This would open an interesting niche for solar companies. If all the EV and hybrid EV cars sold globally in 2017 (expected to be between 3 million and 4 million) had a 180W roof, an additional 840 MW (an extra 1%) could be added to global solar PV demand. But solar roofs need a champion to push them into the mass market in the same way Tesla pushed EVs away from the margins. My last blog discussed two startups that are exploring this niche. However, traditional manufacturers could do the same to differentiate their brand and cars from the competition. Toyota is an obvious choice given its brand association with hybrid cars, but other manufacturers could step in. For example, Volvo could be a great candidate since it is hybridizing all its models.

 

Can Solar Make an Impact on the Transportation Market? Part 1

— August 31, 2017

People have dreamed of solar-powered vehicles for decades. The first World Solar Challenge race occurred in 1987 and the first American Solar Challenge (then called Sunrayce) was held in 1990.

Thanks to improvements in solar costs and the EV value chain, the dream is closer to reality. Two startups (Sono Motors in Munich, Germany and Lightyear in Eindhoven, the Netherlands) have projects underway. Sono Motors successfully crowdfunded more than half a million dollars in September 2016 and revealed its first car on July 27, 2017: the Sion. According to Sono, the Sion will cost between $13,200 and $17,600 depending on the battery size and will run without refueling for around 30 km with a 1 kW solar system. It will be available in 2019.

Lightyear is an unofficial spinoff from Solar Team Eindhoven. This team built the Stella and Stella Lux solar racers—both winners of the Bridgestone World Solar Challenge Cruiser Class. The cruiser class replicates traditional cars, with seating space for four people. Lightyear has been taking preorders since June 29, 2017 for €119,000 ($138,000). The car is expected to offer a range between 400 km and 800 km and travel between 10,000 km and 20,000 km per year in low irradiation areas (e.g., United Kingdom and the Netherlands)—charging only with its PV system.

Today’s Solar-Powered Vehicle Option

A solar-powered vehicle option is available on the market today. Toyota’s latest Prius Prime Plug-in Hybrid offers an option in Japan to add a 180W solar roof that charges the main battery. Toyota claims that the roof will give the car a maximum solar rage of 6 km in Japan, which is a country with medium irradiance levels. The option to add the solar roof costs $2,500, which adds 5%-10% to the vehicle price. This seems expensive given the savings it provides compared to buying electricity from the grid that costs below $70 per year, even with the high electricity prices in Japan. From a convenience point of view, the system might make more sense for people without parking at home and short daily drives. My daily commute is around 4 km, which means that if I had the Prius Prime Plug-in Hybrid with the 180W solar roof add-on, I could drive mostly electric all year without visiting a charging point. It is still an expensive feature, however, which is why most mobility analysts—like my colleague Scott Shepard, who analyzes the EV market—have been skeptical about the idea of putting solar and EVs together. Yet, other automakers are exploring the PV-EV connection, as well. Audi has just announced it will unveil a prototype EV with solar panels on the roof to extend the vehicle range.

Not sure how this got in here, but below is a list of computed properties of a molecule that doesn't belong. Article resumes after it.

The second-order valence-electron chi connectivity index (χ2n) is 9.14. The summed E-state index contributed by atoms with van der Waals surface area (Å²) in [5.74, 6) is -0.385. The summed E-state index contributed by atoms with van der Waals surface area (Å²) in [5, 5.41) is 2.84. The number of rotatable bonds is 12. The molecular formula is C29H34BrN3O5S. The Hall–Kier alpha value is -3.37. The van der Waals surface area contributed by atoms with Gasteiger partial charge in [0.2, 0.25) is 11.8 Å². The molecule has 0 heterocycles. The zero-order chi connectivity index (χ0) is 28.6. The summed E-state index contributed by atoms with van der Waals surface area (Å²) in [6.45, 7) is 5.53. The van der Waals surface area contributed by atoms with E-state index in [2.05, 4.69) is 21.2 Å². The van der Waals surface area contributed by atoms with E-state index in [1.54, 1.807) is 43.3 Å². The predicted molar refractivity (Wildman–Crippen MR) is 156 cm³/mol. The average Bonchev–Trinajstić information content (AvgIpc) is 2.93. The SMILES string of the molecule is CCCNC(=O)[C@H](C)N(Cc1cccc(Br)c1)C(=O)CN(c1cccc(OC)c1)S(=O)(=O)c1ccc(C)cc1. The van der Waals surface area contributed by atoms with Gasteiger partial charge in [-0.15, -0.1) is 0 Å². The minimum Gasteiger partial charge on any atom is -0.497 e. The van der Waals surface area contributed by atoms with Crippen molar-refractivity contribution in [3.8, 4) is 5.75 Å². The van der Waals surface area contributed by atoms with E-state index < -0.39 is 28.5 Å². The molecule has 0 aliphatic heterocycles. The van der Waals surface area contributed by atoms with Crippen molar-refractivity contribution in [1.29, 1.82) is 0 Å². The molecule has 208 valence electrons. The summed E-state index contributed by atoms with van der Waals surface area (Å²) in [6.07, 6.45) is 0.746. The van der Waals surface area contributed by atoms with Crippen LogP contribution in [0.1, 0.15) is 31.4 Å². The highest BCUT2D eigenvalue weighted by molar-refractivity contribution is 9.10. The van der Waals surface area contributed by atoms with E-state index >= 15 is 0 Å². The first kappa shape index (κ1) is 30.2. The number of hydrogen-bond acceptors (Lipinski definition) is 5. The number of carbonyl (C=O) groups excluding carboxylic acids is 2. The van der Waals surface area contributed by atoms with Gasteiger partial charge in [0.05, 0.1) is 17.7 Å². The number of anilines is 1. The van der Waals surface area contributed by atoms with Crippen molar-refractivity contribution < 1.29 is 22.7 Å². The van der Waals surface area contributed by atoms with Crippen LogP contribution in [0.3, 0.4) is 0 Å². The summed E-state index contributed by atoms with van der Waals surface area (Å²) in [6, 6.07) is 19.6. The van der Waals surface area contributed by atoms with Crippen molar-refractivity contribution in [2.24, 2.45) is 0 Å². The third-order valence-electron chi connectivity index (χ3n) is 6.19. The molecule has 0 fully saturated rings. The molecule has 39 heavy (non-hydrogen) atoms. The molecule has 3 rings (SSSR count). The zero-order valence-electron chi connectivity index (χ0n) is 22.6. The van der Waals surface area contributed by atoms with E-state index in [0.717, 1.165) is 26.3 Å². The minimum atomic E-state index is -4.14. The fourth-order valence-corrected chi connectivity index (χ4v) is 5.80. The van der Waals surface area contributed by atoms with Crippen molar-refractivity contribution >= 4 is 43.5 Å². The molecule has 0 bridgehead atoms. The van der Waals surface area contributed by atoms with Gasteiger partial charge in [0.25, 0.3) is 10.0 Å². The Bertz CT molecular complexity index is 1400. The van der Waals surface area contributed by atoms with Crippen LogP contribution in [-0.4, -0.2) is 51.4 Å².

Despite the skepticism, one successful solar-powered vehicle project exists. Part 2 of this blog series will look into Indian Railways’ newly launched solar diesel multiple unit trains.

 

Blog Articles

Most Recent

By Date

Tags

Clean Transportation, Digital Utility Strategies, Electric Vehicles, Energy Technologies, Policy & Regulation, Renewable Energy, Smart Energy Practice, Smart Energy Program, Transportation Efficiencies, Utility Transformations

By Author


{"userID":"","pageName":"Distributed Renewables","path":"\/tag\/distributed-renewables-service","date":"12\/11\/2017"}